Marc Anthony, Chayanne And Alejandro Fernandez
As Latin American flags, and the occasional pair of panties, sailed past their heads, singers Alejandro Fernandez, Chayanne and Marc Anthony performed for a gigantic shrieking mass of female fans at Nissan Pavilion on Saturday night. The trio served up the smoldering gazes and air kisses required of male pop stars, but didn't let their dreamboat duties get in the way of a dynamic three-hour show.
Dressed in a mariachi outfit, Fernandez began the show with soft ballads and songs dedicated to his native Mexico, such as "Guadalajara." But the singer switched to leather pants and pop tunes, including last year's "Canta Corazon," midway through his set.
Dishy platinum-selling star Chayanne couldn't match Fernandez in belting out ballads, but his choreographed routines spiced up dance hits "Torero," "Caprichosa" and "Boom Boom."
Although headliner Anthony long ago abandoned his spectacles, and his wife, Jennifer Lopez, is working to fatten up the skinny salsero, he isn't as hunky as Fernandez or Chayanne. But his incredible voice more than makes up for what he lacks in muscle mass. The Puerto Rican singer kept the crowd enthralled with hits such as "Nadie Como Ella" and "Te Conozco Bien," both from 1995's "Todo a Su Tiempo," that mixed powerhouse vocals and salsa rhythms. The audience became restless and distracted during "I Need to Know," the performance's only English tune, but not because Anthony dropped the salsa: When a well-manicured hand appeared from behind a curtain off the main stage, the crowd began trying to link the extremity to Lopez.
Anthony squelched speculation by pulling Lopez onstage for just a moment, but her brief appearance upstaged the heartthrobs. Lopez's tiny wave got louder cheers than Fernandez's sexiest stare, Chayanne's most complicated dance move and even Anthony's longest held note.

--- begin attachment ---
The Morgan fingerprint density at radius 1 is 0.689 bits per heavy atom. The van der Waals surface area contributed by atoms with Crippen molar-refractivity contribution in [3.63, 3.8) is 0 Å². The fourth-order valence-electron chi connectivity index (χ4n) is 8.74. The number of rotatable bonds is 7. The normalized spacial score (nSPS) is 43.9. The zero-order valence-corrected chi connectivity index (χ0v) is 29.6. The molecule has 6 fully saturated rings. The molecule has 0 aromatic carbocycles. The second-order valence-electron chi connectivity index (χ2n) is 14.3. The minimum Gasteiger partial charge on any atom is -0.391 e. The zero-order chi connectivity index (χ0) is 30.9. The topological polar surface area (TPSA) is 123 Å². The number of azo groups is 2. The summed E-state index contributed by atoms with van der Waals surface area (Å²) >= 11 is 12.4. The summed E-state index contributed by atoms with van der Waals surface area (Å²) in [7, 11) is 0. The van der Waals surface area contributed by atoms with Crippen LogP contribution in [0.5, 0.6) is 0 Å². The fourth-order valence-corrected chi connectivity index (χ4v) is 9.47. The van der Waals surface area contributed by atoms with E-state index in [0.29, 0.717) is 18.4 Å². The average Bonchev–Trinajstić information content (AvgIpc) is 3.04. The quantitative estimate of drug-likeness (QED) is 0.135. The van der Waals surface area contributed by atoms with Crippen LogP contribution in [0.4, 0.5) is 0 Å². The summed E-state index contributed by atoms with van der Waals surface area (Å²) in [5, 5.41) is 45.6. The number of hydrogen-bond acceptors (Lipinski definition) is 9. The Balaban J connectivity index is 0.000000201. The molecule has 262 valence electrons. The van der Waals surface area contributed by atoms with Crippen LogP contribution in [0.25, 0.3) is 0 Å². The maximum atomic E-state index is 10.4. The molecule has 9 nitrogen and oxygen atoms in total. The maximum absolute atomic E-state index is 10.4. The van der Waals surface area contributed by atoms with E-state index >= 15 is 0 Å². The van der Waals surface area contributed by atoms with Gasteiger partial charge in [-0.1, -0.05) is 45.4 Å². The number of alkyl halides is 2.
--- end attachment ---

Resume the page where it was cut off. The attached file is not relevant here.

-- Sarah Godfrey
Pallavi Mahidhara's piano recital on Saturday at the F. Scott Fitzgerald Theatre in Rockville was satisfying for any number of reasons. The program included the Mozart Fantasy in C Minor, K.475, and Sonata in C Minor, K.457, all 16 of the Brahms Op. 39 Waltzes and three of Liszt's more thoughtful smaller pieces. But there was also a wonderfully playful and intricately structured sonata by George Walker, a piece that ought to be performed more often. All of this was played with a technical assurance that kept the focus on the music and not on the notes, and the program's very differing idioms were drawn subtly and with imagination.
Most satisfying, however, is that fact that Mahidhara, who just graduated from Walt Whitman High School in Bethesda and is enrolled at the Curtis Institute in Philadelphia, is where she ought to be at this stage of a career headed for artistic significance.
She has developed the ability to play with balance and a remarkably even touch. Her runs and arpeggio passages are light and sound effortless. She can bring out inner voices without their sounding premeditated. The polyphonic lines of the fifth of the Brahms waltzes, for instance, were convincingly lyrical.
Her powers of concentration are prodigious; she seemed as focused through to the end of the concluding Liszt "Mephisto Waltz" No. 1 as she did in the Mozart sonata.